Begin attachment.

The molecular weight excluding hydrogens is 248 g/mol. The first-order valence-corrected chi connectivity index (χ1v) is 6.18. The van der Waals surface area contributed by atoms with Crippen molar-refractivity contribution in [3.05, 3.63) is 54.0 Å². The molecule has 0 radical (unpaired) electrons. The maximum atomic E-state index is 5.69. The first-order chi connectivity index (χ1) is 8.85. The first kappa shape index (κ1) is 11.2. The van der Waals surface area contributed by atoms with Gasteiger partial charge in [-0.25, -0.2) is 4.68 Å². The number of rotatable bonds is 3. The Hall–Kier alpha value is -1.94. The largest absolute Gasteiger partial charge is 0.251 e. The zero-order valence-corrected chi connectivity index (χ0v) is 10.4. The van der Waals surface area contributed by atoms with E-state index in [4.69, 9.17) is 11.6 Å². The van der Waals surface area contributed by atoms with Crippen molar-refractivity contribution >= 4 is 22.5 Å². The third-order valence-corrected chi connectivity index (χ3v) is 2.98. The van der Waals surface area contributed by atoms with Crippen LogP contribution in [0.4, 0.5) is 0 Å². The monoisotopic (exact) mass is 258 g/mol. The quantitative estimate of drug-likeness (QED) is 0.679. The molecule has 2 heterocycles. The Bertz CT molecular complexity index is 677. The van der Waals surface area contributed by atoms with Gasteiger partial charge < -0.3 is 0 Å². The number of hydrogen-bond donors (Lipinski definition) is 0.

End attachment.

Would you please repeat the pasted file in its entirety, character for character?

The molecular weight excluding hydrogens is 248 g/mol. The first-order valence-corrected chi connectivity index (χ1v) is 6.18. The van der Waals surface area contributed by atoms with Crippen molar-refractivity contribution in [3.05, 3.63) is 54.0 Å². The molecule has 0 radical (unpaired) electrons. The maximum atomic E-state index is 5.69. The first-order chi connectivity index (χ1) is 8.85. The first kappa shape index (κ1) is 11.2. The van der Waals surface area contributed by atoms with Gasteiger partial charge in [-0.25, -0.2) is 4.68 Å². The number of rotatable bonds is 3. The Hall–Kier alpha value is -1.94. The largest absolute Gasteiger partial charge is 0.251 e. The zero-order valence-corrected chi connectivity index (χ0v) is 10.4. The van der Waals surface area contributed by atoms with E-state index in [4.69, 9.17) is 11.6 Å². The van der Waals surface area contributed by atoms with Crippen molar-refractivity contribution >= 4 is 22.5 Å². The third-order valence-corrected chi connectivity index (χ3v) is 2.98. The van der Waals surface area contributed by atoms with Crippen LogP contribution in [0.4, 0.5) is 0 Å². The monoisotopic (exact) mass is 258 g/mol. The quantitative estimate of drug-likeness (QED) is 0.679. The molecule has 2 heterocycles. The Bertz CT molecular complexity index is 677. The van der Waals surface area contributed by atoms with Gasteiger partial charge < -0.3 is 0 Å². The number of hydrogen-bond donors (Lipinski definition) is 0.